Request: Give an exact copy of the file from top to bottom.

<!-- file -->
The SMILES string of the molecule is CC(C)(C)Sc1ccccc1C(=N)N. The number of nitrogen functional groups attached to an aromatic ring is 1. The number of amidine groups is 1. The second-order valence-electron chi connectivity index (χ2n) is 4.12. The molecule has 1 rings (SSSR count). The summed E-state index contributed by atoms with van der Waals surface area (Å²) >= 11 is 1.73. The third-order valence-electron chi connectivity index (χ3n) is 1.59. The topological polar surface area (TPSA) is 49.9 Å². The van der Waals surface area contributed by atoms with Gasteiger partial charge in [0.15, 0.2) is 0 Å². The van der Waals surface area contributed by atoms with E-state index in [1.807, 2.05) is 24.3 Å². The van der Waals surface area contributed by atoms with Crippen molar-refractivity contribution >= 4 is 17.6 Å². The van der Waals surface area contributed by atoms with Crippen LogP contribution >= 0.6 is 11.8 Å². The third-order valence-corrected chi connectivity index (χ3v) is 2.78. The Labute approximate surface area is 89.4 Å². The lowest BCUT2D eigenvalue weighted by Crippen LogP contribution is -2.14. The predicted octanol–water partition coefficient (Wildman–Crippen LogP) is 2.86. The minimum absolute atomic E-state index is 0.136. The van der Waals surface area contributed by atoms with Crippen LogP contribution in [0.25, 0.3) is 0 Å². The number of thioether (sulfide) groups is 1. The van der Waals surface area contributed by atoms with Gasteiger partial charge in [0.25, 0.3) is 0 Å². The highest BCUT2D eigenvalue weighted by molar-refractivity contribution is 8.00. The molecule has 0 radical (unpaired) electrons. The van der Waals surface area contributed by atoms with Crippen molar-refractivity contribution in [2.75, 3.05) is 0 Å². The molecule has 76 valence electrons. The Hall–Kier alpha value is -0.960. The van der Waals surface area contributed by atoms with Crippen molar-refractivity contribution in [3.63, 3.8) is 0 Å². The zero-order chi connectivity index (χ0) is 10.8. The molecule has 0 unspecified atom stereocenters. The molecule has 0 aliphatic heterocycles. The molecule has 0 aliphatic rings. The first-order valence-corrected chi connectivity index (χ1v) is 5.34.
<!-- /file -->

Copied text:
The SMILES string of the molecule is CC(C)(C)Sc1ccccc1C(=N)N. The number of nitrogen functional groups attached to an aromatic ring is 1. The number of amidine groups is 1. The second-order valence-electron chi connectivity index (χ2n) is 4.12. The molecule has 1 rings (SSSR count). The summed E-state index contributed by atoms with van der Waals surface area (Å²) >= 11 is 1.73. The third-order valence-electron chi connectivity index (χ3n) is 1.59. The topological polar surface area (TPSA) is 49.9 Å². The van der Waals surface area contributed by atoms with Gasteiger partial charge in [0.15, 0.2) is 0 Å². The van der Waals surface area contributed by atoms with E-state index in [1.807, 2.05) is 24.3 Å². The van der Waals surface area contributed by atoms with Crippen molar-refractivity contribution >= 4 is 17.6 Å². The van der Waals surface area contributed by atoms with Crippen LogP contribution >= 0.6 is 11.8 Å². The third-order valence-corrected chi connectivity index (χ3v) is 2.78. The Labute approximate surface area is 89.4 Å². The lowest BCUT2D eigenvalue weighted by Crippen LogP contribution is -2.14. The predicted octanol–water partition coefficient (Wildman–Crippen LogP) is 2.86. The minimum absolute atomic E-state index is 0.136. The van der Waals surface area contributed by atoms with Crippen LogP contribution in [0.25, 0.3) is 0 Å². The number of thioether (sulfide) groups is 1. The van der Waals surface area contributed by atoms with Gasteiger partial charge in [0.25, 0.3) is 0 Å². The highest BCUT2D eigenvalue weighted by molar-refractivity contribution is 8.00. The molecule has 0 radical (unpaired) electrons. The van der Waals surface area contributed by atoms with Crippen molar-refractivity contribution in [2.75, 3.05) is 0 Å². The molecule has 76 valence electrons. The Hall–Kier alpha value is -0.960. The van der Waals surface area contributed by atoms with Crippen molar-refractivity contribution in [3.63, 3.8) is 0 Å². The zero-order chi connectivity index (χ0) is 10.8. The molecule has 0 unspecified atom stereocenters. The molecule has 0 aliphatic heterocycles. The molecule has 0 aliphatic rings. The first-order valence-corrected chi connectivity index (χ1v) is 5.34.